Earth's Structure

We really don't have a lot of "firsthand" information about the internal structure of our planet. We've only been to able directly observe a small part of our planet's crust. The rest of the layers of our planet, the mantle, outer core and inner core, have only been examined through indirect observations. When Earthquakes occur, they send vibrations, or seismic waves, through the Earth's interior. By observing carefully the behaviors of these vibrations we can get a clue as to the composition, density, state of matter and size of the various layers of the Earth.

 

THE CRUST: Earth's crust is primarily composed of Oxygen, Silicon, Aluminum, Iron, Calcium, Sodium, Potassium and Magnesium. It is made up of two distinct layers, the sial layer, composed of the igneous rock Granite, and the sima layer, composed of the igneous rock Basalt. Continental crust consists of both the sial and sima type crust. The crust beneath the continents averages 35 kilometers thick. The crust beneath the oceans is made up of only the sima type crust and its thickness averages only about 7 kilometers. Earth's crust is not one entire unbroken layer of rock. It is fractured in many places. The crust resembles the shell of a cracked hard-boiled egg. It is broken into about 21 different pieces, called Lithospheric Plates or crust plates. There are seven major lithospheric plates. Each of these plates moves constantly, each in its own direction. Continents ride on some of these plates, on others, oceans are carried slowly over the face of the Earth.

In the diagram above, boundaries between the plates is marked in yellow.

 

THE MOHOROVICIC DISCONTINUITY also called the MOHO LAYER: In 1909 a Yugoslavian scientist named Andrija Mohorovicic (Moe-hoe-row-va-cheech) discovered a previously unknown part of the Earth which was later to be named in his honor. It is a zone of transition between the Crust and the Mantle. The MOHO layer is not exactly like the Crust, nor is it exactly like the Mantle...instead, it has some properties of both.

 

THE MANTLE: The mantle of the Earth is composed mostly of Silicon, Oxygen, Aluminum and Iron. The temperature increases the deeper you go into the mantle. At the top the temperature is about 870 degrees Celsius, near the bottom the temperature has risen to about 2200 degrees Celsius. Geologists have been trying to drill into the mantle since the 1960's. Project Mohole and the research ship the Glomar Challenger have both attempted this task, though neither has succeeded. The mantle is approximately 2900 kilometers thick, making it Earth's largest layer. The mantle has a property called "plasticity" (where a solid has the ability to flow like a liquid). You might call the mantle "partially molten". Remember that the temperature of the mantle increases the deeper you go. This difference in temperature causes CONVECTION CURRENTS to form. This type of current forms when hot things rise and cooler things sink. These convection currents tumble throughout the mantle. They cause the Lithospheric plates floating on the mantle to move around. These currents cause our continents and oceans to change location slightly each year. The currents are the driving force for Plate Tectonics or Continental Drift, which we will discuss in more detail in a later section.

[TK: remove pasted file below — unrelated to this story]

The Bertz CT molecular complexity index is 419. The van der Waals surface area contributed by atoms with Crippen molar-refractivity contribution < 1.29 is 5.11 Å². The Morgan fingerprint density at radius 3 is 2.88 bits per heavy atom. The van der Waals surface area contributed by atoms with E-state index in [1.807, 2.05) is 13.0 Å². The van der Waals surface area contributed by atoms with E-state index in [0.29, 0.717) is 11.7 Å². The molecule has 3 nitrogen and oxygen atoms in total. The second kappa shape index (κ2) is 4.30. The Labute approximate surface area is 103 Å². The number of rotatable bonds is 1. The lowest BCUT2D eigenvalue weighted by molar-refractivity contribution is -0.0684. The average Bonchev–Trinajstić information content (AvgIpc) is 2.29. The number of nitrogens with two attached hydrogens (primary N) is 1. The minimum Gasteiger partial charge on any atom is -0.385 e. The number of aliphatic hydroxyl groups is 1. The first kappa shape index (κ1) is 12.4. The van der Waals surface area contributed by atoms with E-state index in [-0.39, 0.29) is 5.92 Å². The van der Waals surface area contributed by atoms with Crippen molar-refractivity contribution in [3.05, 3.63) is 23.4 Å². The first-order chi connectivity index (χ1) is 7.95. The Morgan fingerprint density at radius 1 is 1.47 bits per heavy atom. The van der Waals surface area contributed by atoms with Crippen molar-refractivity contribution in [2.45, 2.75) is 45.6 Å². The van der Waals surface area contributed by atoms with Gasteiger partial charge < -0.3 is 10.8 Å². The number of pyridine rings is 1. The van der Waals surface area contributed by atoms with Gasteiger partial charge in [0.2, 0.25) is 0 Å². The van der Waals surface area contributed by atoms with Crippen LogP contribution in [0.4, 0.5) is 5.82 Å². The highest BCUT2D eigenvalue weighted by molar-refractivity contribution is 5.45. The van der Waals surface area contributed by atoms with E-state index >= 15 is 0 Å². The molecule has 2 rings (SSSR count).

THE OUTER CORE: This layer is composed mostly of two metals, Nickel and Iron. It is approximately 2,200 kilometers thick, making it the second largest layer of our planet. The temperature of the outer core is about 5,000 degrees Celsius...that is about the same temperature as the surface of our sun! Great pressure, and possibly radioactive elements contribute to this high temperature. The Nickel and Iron of the outer core are liquid at these pressures and temperatures, making the outer core the only Liquid layer of this planet.

 

THE INNER CORE: The inner core is also composed of the metals Nickel and Iron. This layer is about 1,270 kilometers thick. The temperature of the inner core is estimated to be even higher than that of the outer core. It is interesting to note that this layer is a SOLID, not a liquid like the outer core, even though it is hotter than the outer core. Certainly the temperatures are high enough here to allow the molecules of this layer to be in a liquid state too! However, the intense pressure here, caused by thousands of kilometers of overlying rock, has forced the molecules back into a "solid" configuration.

The hot, dense metals of the cores, trapped in a rapidly rotating planet may be responsible for the Earth's magnetic field!